It’s as if a collective will is at work to keep you a nobody and prevent you from penetrating the force field of mass unconsciousness.
People want no part in launching a nobody. It’s as if a collective will is at work to keep you a nobody and prevent you from penetrating the force field of mass unconsciousness. But as soon as you break through that barrier, you can blow your nose and someone will take an interest. It is your job to persist in offering what you have, no matter how many times it’s thrown back in your face, or worse, ignored.
Of course, first it would be helpful to realistically assess what you offer.
If I know I’m a mediocre ice-sculptor, I probably shouldn’t push my ice swans that resemble stumpy geese on people in the hopes that they won’t know the difference — certainly not for money. I should however, research, observe, study, and practice until I’m personally satisfied that my skill is equal to my passion for ice-sculpting. If I come up with an array of legitimate-sounding excuses instead — “I don’t have a car to get to ice-sculpting class; I’m allergic to water so I have to limit my exposure to it” — it might be time to consider that I’m confusing a glamorized idea of ice-sculpting with passion.
It’s similar to asking if we appear too thin/fat/washed-out/gaudy in certain clothes — we wouldn’t ask if we didn’t have an inkling that we look slightly cadaverous in necrotic green. We really ask because we’re hoping others don’t see what we see. Of course they do, and at times, more accurately than ourselves. If you even suspect you don’t paint or sing or dance exceptionally, you can be sure others have an idea too. It doesn’t mean you can’t inch closer to exceptional, but it does mean you have a lot of work ahead.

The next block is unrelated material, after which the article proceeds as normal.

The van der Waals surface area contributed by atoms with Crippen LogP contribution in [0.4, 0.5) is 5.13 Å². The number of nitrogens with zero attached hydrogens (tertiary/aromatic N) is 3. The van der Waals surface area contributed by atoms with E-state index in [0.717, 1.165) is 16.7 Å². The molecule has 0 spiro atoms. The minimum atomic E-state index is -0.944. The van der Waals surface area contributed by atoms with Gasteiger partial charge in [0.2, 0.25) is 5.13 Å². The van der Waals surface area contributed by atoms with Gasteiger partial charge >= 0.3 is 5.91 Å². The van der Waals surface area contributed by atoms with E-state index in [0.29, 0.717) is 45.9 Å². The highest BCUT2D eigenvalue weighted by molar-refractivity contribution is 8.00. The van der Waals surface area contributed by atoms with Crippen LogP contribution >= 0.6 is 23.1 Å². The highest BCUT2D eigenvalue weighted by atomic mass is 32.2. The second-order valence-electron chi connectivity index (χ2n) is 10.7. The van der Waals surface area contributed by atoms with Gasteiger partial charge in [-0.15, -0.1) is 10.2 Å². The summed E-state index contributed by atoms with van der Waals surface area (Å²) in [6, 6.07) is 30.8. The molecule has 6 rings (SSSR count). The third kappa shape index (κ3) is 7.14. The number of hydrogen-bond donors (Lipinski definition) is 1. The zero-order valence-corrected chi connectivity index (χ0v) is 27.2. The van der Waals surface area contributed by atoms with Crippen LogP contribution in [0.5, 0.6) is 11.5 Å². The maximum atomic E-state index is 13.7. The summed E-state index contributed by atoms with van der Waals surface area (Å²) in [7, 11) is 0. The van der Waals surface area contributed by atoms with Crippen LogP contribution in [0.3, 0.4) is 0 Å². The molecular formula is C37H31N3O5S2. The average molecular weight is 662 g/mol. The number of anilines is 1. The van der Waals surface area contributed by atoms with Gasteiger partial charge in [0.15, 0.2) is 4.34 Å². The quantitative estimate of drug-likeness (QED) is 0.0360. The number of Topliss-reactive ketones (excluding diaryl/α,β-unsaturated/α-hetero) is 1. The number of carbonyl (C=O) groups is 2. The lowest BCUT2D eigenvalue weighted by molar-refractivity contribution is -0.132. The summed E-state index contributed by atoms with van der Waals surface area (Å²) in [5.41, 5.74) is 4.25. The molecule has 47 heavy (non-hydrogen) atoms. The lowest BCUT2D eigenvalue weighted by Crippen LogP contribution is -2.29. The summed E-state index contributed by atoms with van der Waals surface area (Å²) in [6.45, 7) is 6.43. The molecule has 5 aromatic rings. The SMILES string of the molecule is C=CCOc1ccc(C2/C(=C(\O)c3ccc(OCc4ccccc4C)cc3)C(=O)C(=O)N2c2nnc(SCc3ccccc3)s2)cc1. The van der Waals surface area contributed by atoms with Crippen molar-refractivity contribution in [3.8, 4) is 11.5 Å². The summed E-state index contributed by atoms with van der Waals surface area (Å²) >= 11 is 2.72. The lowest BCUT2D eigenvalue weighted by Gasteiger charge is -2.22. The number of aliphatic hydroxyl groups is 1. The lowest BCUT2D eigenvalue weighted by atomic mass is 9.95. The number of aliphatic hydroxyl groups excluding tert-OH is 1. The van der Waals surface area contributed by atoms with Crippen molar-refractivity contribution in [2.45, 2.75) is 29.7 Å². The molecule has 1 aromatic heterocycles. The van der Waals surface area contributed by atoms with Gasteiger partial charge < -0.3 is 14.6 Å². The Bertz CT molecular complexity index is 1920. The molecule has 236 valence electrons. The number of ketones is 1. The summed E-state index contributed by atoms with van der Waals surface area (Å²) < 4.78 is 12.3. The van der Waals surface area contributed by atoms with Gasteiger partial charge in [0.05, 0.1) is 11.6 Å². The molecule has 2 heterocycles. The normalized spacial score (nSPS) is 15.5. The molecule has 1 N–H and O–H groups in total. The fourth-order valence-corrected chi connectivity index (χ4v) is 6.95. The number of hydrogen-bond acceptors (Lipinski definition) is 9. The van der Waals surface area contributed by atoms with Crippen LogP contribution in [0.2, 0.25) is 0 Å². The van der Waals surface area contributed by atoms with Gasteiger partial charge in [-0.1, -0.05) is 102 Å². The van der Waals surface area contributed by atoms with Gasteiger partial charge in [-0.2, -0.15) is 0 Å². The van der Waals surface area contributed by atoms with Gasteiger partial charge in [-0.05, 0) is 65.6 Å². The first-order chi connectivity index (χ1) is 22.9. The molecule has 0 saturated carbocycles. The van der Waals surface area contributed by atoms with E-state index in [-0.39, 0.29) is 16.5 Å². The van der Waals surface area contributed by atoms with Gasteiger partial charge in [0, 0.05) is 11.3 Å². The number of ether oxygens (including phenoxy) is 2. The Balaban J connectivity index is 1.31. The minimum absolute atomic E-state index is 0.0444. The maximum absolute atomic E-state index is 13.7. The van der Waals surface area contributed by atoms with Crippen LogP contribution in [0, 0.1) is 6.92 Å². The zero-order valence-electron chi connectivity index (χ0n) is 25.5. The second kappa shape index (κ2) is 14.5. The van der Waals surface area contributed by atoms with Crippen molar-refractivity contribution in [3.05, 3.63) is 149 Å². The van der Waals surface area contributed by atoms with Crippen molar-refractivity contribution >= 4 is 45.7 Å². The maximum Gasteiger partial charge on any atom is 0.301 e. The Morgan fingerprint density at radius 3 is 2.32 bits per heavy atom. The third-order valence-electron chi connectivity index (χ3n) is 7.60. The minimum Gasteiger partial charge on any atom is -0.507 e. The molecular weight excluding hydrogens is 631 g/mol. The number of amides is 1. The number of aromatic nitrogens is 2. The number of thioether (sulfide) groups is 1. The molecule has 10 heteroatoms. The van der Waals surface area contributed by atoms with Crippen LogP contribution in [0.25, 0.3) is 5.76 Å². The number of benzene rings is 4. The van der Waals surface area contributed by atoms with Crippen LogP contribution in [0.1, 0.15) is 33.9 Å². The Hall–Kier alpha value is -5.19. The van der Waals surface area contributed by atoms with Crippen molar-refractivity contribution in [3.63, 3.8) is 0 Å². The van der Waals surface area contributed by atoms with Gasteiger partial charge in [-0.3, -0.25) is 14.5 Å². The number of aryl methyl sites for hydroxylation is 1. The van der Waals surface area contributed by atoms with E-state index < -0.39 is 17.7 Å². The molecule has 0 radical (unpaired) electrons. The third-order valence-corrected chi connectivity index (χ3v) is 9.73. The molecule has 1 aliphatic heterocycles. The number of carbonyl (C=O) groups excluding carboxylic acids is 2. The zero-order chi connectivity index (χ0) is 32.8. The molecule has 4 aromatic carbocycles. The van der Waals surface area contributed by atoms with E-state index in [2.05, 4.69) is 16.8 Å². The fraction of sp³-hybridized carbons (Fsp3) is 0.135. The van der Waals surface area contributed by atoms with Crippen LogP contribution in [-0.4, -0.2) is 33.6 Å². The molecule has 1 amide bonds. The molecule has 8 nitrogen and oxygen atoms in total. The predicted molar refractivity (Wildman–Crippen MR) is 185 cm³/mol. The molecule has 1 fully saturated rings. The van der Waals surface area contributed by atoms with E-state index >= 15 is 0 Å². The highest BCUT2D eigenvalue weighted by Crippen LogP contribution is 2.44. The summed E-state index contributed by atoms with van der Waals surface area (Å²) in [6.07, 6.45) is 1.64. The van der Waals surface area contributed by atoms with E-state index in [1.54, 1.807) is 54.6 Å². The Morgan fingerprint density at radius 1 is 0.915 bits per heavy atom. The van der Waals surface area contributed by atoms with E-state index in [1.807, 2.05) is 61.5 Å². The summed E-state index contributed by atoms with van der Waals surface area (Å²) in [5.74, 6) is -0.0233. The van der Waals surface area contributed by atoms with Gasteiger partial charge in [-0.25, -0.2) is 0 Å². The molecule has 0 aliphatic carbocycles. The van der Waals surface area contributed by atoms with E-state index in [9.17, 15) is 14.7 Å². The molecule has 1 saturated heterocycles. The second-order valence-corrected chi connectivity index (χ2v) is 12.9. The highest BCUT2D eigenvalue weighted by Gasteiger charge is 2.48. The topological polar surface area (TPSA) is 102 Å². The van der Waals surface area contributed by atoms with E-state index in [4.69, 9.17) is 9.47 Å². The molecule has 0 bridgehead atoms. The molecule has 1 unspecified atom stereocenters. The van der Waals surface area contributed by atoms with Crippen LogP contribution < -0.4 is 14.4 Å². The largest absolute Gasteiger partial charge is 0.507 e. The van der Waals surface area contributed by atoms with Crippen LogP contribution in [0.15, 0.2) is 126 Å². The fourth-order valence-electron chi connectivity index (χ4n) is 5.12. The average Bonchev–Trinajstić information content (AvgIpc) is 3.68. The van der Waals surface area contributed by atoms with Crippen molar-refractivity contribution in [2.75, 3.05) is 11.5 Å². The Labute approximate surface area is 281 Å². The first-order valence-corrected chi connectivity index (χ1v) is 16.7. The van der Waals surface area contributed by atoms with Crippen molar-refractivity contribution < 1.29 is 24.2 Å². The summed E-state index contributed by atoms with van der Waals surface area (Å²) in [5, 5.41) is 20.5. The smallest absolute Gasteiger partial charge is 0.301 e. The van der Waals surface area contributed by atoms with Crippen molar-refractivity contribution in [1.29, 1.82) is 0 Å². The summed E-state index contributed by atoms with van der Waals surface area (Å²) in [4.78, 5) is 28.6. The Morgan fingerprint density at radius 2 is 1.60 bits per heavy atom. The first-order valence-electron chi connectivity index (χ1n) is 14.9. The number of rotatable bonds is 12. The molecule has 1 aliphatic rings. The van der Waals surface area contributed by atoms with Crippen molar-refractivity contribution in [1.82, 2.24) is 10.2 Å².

I hovered in that very realm when it came to acting.
In acting, I often lacked consistency. I had some exceptional moments, but moments here and there don’t make a career. The most memorable of these moments took place many years ago — think decade-plus, but think fleetingly so we don’t drag uncomfortable age math into it. I still lived in New York, A and I were a couple, and I performed Agnes in a scene from Agnes of God in front of Columbia University directing students. I had invited A to come and watch.
My acting coach, who was also the directing instructor at Columbia, had asked to direct me in the scene as demonstration for her students. She was a great fan of my acting — not because I was so skilled or brilliant, but because she was a proponent of organic, truthful acting. I fit the bill because I was incapable of making something happen in myself that I didn’t actually feel. That means, I didn’t know how to fake anything.
A non-actor might believe that “faking” is the very definition of acting. But with proper training, you learn to arrive authentically at the requisite emotions of a scene. If your scene calls for tears because your lover is dying from a poisoned dart, you shed genuine tears. Not that you put yourself in a loony state of delusion where you believe the over-the-top circumstances of the scene are real. Instead, you access parts of you — be they memories or scenarios — to which you intrinsically relate, and apply them to the scene. Basically, you work yourself over emotionally, which is as challenging as it sounds.